Tian, the Batu MP, said that this would refute Defence Minister Ahmad Zahid Hamidi’s denial that classified documents had gone out of the country.
He showed reporters in Parliament a copy of a translated three-page “Document 97″, which he said was a police summary of various proofs that they have collected, and were arranged according to at least 128 sections.
In one section, Tian said the police had seized a report which Terasasi Ltd (Hong Kong) had handed over to Thomson CSF Asia. The report had “listed down competitors of the French proposal (Holland, Germany, Turkey, Russia and South Korea)”.
“The analysis of the different strengths of these competitors was quite detailed. The most serious competitor was South Korea with an approach technique different from that of Perimekar Sdn Bhd, addressing directly the Malaysian Navy. Perimekar’s strategy was to promote the French proposal to decision-makers (different ministers and military officials),” read the document.
Interpreting the document, Tian alleged that these reports were the Malaysian military analysis on the strength of each of the proposals from each country.
“This means the military had received the proposals from these countries and had studied them to see which ones were good, which ones had weaknesses, and which ones had problems. That was an internal evaluation. Terasasi got this [information] and gave it to the French side. The strategy was for the French to get the contract,” he alleged.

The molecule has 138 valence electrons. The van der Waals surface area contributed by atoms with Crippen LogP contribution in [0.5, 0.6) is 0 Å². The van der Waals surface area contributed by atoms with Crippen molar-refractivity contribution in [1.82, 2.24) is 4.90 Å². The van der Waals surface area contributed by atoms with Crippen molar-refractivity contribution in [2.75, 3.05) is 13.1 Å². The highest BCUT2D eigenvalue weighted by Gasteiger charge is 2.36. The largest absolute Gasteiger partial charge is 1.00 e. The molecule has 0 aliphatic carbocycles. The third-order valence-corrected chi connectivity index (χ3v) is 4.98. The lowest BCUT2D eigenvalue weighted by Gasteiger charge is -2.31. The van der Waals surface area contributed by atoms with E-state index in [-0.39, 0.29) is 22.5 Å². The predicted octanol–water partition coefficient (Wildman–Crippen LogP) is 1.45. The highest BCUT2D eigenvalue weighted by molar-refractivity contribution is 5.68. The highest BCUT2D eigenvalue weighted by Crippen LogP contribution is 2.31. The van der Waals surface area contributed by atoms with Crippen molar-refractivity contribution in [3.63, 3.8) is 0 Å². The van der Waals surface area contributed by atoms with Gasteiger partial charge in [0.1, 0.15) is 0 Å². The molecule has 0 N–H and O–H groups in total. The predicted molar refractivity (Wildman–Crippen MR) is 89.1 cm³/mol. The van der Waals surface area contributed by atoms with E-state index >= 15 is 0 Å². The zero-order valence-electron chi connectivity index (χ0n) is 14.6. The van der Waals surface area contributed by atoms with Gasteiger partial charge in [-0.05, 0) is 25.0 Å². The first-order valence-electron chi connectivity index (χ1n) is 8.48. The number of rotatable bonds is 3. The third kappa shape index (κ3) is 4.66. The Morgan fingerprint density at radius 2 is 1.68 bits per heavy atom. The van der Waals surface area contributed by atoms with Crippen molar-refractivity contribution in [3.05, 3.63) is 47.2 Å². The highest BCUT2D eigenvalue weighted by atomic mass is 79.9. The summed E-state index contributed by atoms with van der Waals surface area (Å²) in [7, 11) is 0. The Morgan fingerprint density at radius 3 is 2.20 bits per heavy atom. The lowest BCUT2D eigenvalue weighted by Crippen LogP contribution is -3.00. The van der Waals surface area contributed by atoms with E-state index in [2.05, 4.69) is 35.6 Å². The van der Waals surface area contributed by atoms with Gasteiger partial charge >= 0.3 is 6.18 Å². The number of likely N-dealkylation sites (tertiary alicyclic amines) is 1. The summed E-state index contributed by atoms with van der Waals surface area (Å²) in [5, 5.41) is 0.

“So this is what we mean by breach of national security. Perimekar, being a Malaysian agent, shouldn’t have taken part… Malaysian agents were promoting the French [proposals] while our military was still studying which was the best option.”
Something seriously wrong
Terasasi and Perimeker were both owned by Abdul Razak Baginda, said to be a close associate of Prime Minister Najib Tun Razak.
Tian said that South Korea had “slightly different” specifications but (their proposal) was cheaper. “So what happened was that Perimekar, under Razak Baginda, sent all this information there [Thomson] so that the French could get up to the [top] spot”.
“This document clearly shows that there is something seriously wrong with our defence procurement. And this was only one of the many documents sent to Thomson.”
Tian questioned how Terasasi obtained the report on the different countries from the Malaysian navy as it was not part of any ministry but merely a private company and accused it of possibly committing treason.
“How did Terasasi got this [information]? It is not the defence ministry, it is just a private company. Not only did they get [this confidential information], they also sent it to the French who had an interest in it,” he said.
“To get paid for what they were reporting to Thomspon, that is treason. This is part of the secret
documents. The French police themselves recognised this.
“Imagine this: the French were entering a trade, knowing all their competitors’ information, this is espionage.
If the French themselves went to Turkey and South Korea, and stole the information, [that's different]. But now, Terasasi is the one which supplied them. I’m asking how could Terasasi obtain this information?”
Tian said this was serious and the government cannot continue denying but must start an inquiry.
‘Umno biggest beneficiary’
“If Zahid said that he doesn’t know, it is only because he was not the defence minister at the time. But it would be dishonest of him not to find out about all these things.”
Tian said that Zahid, former premier Dr Mahathir Mohamad or Najib must now answer “why they went for the French option” and “why they allowed and nominated so many of these companies which, in the eyes of the French, were to benefit Umno, the ruling party.”